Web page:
Half of today’s children will live until the age of 103, meaning people will have to work for longer to support themselves, a major inquiry has concluded.

The rapidly-rising older population will have to learn to get by without relying on the help of young taxpayers, according to the report.

The House of Lords study – Ready for Ageing? – reveals the number of people over 85 will more than double between 2010 and 2030. And one expert told the inquiry that any baby born after 2007 has a one in two chance of living past 100.

A leading scientist has also previously predicted that the first person to see their 150th birthday has already been born.

But the number of people with three or more long-term health conditions will rise by 50 per cent between 2008 and 2018.

The report, by the House of Lords committee on public service and demographic change, said: ‘Professor Sarah Harper of the Oxford Institute of Population Ageing told us that if we use cohort life expectancy for the 2007-birth cohort, you can say that 50 per cent of that cohort will still be alive by the time they are 103.

‘The population is ageing rapidly, but we have concluded that the Government and our society are woefully unprepared. 

'Longer lives can be a great benefit, but there has been a collective failure to address the implications and without urgent action this great boon could turn into a series of miserable crises.’

 Based on Whitehall figures, the report said nearly 11million people would need financial support when they retire.

It added: ‘It would be naïve to think that this can simply come from taxpayer-funded sources.

‘It does not seem fair to expect today’s younger taxpayers – especially those not born to better-off parents – to pay more for the increased costs of an older society while asset-rich older people and their children are protected.’

The report called on the Government to publish a White Paper on reforms to pensions and health care for the elderly, and for all parties to make proposals on dealing with the rising population of the elderly in their next manifestos.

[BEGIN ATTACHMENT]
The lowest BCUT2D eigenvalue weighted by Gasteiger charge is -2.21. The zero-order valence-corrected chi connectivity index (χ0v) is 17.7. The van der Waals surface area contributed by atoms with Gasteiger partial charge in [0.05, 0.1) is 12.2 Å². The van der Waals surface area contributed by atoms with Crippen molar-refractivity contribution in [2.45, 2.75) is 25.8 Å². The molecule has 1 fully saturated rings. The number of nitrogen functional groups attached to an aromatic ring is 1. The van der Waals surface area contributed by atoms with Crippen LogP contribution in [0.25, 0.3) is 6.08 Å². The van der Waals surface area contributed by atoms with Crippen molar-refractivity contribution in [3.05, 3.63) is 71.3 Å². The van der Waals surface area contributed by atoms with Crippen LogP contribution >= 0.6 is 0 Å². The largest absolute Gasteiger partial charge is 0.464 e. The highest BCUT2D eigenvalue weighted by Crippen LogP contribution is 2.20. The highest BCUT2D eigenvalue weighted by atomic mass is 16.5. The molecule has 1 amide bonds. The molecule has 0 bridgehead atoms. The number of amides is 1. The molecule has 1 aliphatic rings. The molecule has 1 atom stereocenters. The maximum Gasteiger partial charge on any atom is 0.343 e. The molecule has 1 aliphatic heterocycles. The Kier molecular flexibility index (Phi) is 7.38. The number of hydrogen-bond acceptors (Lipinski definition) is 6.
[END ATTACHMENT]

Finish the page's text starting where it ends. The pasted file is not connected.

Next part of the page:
Lord Filkin said: ‘The amazing gift of longer life is to be welcomed, but our society and politicians need to address the implications, and the changes needed to attitudes, policies and services so people are best able to benefit from it.

‘Health and social care need to be radically reformed; both are failing older people now.’

Michelle Mitchell, of Age UK, said: ‘This is groundbreaking. 

'It’s the first time a group of senior policymakers has shown it grasps the scale and nature of change needed across our society in response to the gift of longer lives.

‘The report lays down an urgent challenge to which we must urgently respond.’

Baroness Greengross of the International Longevity Centre-UK said: ‘Our society is in denial of the inevitability of ageing.

‘We have put off the difficult decisions for far too long.’

Aubrey De Grey, biomedical gerontologist and chief scientist of a foundation dedicated to longevity research, even went so far as to say that the first person to live for 1,000 years will be born in the next 20 years.

He said that within his own lifetime doctors will have all the tools they need to 'cure' ageing.

Dr De Grey said: 'I'd say we have a 50/50 chance of bringing ageing under what I'd call a decisive level of medical control within the next 25 years or so.

'And what I mean by decisive is the same sort of medical control that we have over most infectious diseases today.'

Article from Mail online